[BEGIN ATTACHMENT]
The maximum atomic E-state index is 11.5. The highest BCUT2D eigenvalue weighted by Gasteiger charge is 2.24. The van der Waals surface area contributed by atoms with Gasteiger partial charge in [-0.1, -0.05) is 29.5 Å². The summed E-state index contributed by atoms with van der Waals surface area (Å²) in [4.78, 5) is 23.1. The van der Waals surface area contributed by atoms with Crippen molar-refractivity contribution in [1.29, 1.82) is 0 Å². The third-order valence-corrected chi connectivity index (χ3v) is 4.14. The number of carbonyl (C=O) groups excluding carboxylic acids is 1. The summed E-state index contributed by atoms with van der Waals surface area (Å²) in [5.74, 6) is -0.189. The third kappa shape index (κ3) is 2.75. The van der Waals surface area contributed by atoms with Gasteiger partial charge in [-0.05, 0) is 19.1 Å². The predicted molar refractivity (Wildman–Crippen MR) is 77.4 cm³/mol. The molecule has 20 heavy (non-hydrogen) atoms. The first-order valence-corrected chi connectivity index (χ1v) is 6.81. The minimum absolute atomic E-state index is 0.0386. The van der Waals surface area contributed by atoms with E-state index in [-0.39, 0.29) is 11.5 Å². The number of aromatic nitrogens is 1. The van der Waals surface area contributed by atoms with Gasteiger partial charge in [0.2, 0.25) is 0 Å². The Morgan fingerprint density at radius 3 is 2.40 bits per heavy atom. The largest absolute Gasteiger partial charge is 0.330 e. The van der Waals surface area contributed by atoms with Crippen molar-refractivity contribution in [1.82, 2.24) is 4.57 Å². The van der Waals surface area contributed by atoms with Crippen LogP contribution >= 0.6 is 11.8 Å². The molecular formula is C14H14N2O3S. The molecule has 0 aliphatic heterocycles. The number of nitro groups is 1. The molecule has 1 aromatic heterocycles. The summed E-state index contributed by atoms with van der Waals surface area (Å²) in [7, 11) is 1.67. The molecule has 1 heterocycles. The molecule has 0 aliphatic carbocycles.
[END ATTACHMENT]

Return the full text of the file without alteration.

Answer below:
The maximum atomic E-state index is 11.5. The highest BCUT2D eigenvalue weighted by Gasteiger charge is 2.24. The van der Waals surface area contributed by atoms with Gasteiger partial charge in [-0.1, -0.05) is 29.5 Å². The summed E-state index contributed by atoms with van der Waals surface area (Å²) in [4.78, 5) is 23.1. The van der Waals surface area contributed by atoms with Crippen molar-refractivity contribution in [1.29, 1.82) is 0 Å². The third-order valence-corrected chi connectivity index (χ3v) is 4.14. The number of carbonyl (C=O) groups excluding carboxylic acids is 1. The summed E-state index contributed by atoms with van der Waals surface area (Å²) in [5.74, 6) is -0.189. The third kappa shape index (κ3) is 2.75. The van der Waals surface area contributed by atoms with Gasteiger partial charge in [-0.05, 0) is 19.1 Å². The predicted molar refractivity (Wildman–Crippen MR) is 77.4 cm³/mol. The molecule has 20 heavy (non-hydrogen) atoms. The first-order valence-corrected chi connectivity index (χ1v) is 6.81. The minimum absolute atomic E-state index is 0.0386. The van der Waals surface area contributed by atoms with E-state index in [-0.39, 0.29) is 11.5 Å². The number of aromatic nitrogens is 1. The van der Waals surface area contributed by atoms with Gasteiger partial charge in [0.2, 0.25) is 0 Å². The Morgan fingerprint density at radius 3 is 2.40 bits per heavy atom. The largest absolute Gasteiger partial charge is 0.330 e. The van der Waals surface area contributed by atoms with Crippen molar-refractivity contribution in [1.82, 2.24) is 4.57 Å². The van der Waals surface area contributed by atoms with Crippen LogP contribution >= 0.6 is 11.8 Å². The molecular formula is C14H14N2O3S. The molecule has 0 aliphatic heterocycles. The number of nitro groups is 1. The molecule has 1 aromatic heterocycles. The summed E-state index contributed by atoms with van der Waals surface area (Å²) in [7, 11) is 1.67. The molecule has 1 heterocycles. The molecule has 0 aliphatic carbocycles.